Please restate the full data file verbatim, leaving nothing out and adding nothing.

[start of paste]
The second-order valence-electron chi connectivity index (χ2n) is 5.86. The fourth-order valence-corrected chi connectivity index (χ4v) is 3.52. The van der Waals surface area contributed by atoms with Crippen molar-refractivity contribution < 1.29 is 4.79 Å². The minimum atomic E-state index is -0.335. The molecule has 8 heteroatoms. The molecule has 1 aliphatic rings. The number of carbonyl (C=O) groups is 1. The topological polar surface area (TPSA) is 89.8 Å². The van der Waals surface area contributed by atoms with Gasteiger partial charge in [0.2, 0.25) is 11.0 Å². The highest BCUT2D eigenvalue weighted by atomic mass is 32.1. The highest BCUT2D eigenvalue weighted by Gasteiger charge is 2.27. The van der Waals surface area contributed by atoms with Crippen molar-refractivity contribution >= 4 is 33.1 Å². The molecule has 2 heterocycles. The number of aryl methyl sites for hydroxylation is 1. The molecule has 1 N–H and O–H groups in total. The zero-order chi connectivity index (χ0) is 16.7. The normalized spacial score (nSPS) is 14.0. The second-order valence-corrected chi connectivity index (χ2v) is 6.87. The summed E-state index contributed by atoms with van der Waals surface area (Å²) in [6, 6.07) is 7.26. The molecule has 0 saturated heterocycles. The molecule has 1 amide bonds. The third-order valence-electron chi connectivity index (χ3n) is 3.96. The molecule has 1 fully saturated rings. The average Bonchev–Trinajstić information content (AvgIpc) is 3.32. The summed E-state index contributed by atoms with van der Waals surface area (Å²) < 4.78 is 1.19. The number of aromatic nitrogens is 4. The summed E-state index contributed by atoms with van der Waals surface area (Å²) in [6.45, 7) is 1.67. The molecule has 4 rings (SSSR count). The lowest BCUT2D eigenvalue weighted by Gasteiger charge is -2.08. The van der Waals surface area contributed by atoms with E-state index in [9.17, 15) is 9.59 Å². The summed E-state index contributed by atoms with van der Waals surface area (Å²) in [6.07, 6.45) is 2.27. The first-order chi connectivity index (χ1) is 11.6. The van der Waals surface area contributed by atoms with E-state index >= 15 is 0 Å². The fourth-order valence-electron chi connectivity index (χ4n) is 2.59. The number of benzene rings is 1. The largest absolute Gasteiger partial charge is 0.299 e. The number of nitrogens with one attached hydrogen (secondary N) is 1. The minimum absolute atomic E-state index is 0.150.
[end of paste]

The second-order valence-electron chi connectivity index (χ2n) is 5.86. The fourth-order valence-corrected chi connectivity index (χ4v) is 3.52. The van der Waals surface area contributed by atoms with Crippen molar-refractivity contribution < 1.29 is 4.79 Å². The minimum atomic E-state index is -0.335. The molecule has 8 heteroatoms. The molecule has 1 aliphatic rings. The number of carbonyl (C=O) groups is 1. The topological polar surface area (TPSA) is 89.8 Å². The van der Waals surface area contributed by atoms with Gasteiger partial charge in [0.2, 0.25) is 11.0 Å². The highest BCUT2D eigenvalue weighted by atomic mass is 32.1. The highest BCUT2D eigenvalue weighted by Gasteiger charge is 2.27. The van der Waals surface area contributed by atoms with Crippen molar-refractivity contribution >= 4 is 33.1 Å². The molecule has 2 heterocycles. The number of aryl methyl sites for hydroxylation is 1. The molecule has 1 N–H and O–H groups in total. The zero-order chi connectivity index (χ0) is 16.7. The normalized spacial score (nSPS) is 14.0. The second-order valence-corrected chi connectivity index (χ2v) is 6.87. The summed E-state index contributed by atoms with van der Waals surface area (Å²) in [6, 6.07) is 7.26. The molecule has 0 saturated heterocycles. The molecule has 1 amide bonds. The third-order valence-electron chi connectivity index (χ3n) is 3.96. The molecule has 1 fully saturated rings. The average Bonchev–Trinajstić information content (AvgIpc) is 3.32. The summed E-state index contributed by atoms with van der Waals surface area (Å²) < 4.78 is 1.19. The number of aromatic nitrogens is 4. The summed E-state index contributed by atoms with van der Waals surface area (Å²) in [6.45, 7) is 1.67. The molecule has 4 rings (SSSR count). The lowest BCUT2D eigenvalue weighted by Gasteiger charge is -2.08. The van der Waals surface area contributed by atoms with E-state index in [9.17, 15) is 9.59 Å². The summed E-state index contributed by atoms with van der Waals surface area (Å²) in [6.07, 6.45) is 2.27. The first-order chi connectivity index (χ1) is 11.6. The van der Waals surface area contributed by atoms with E-state index >= 15 is 0 Å². The fourth-order valence-electron chi connectivity index (χ4n) is 2.59. The number of benzene rings is 1. The largest absolute Gasteiger partial charge is 0.299 e. The number of nitrogens with one attached hydrogen (secondary N) is 1. The minimum absolute atomic E-state index is 0.150.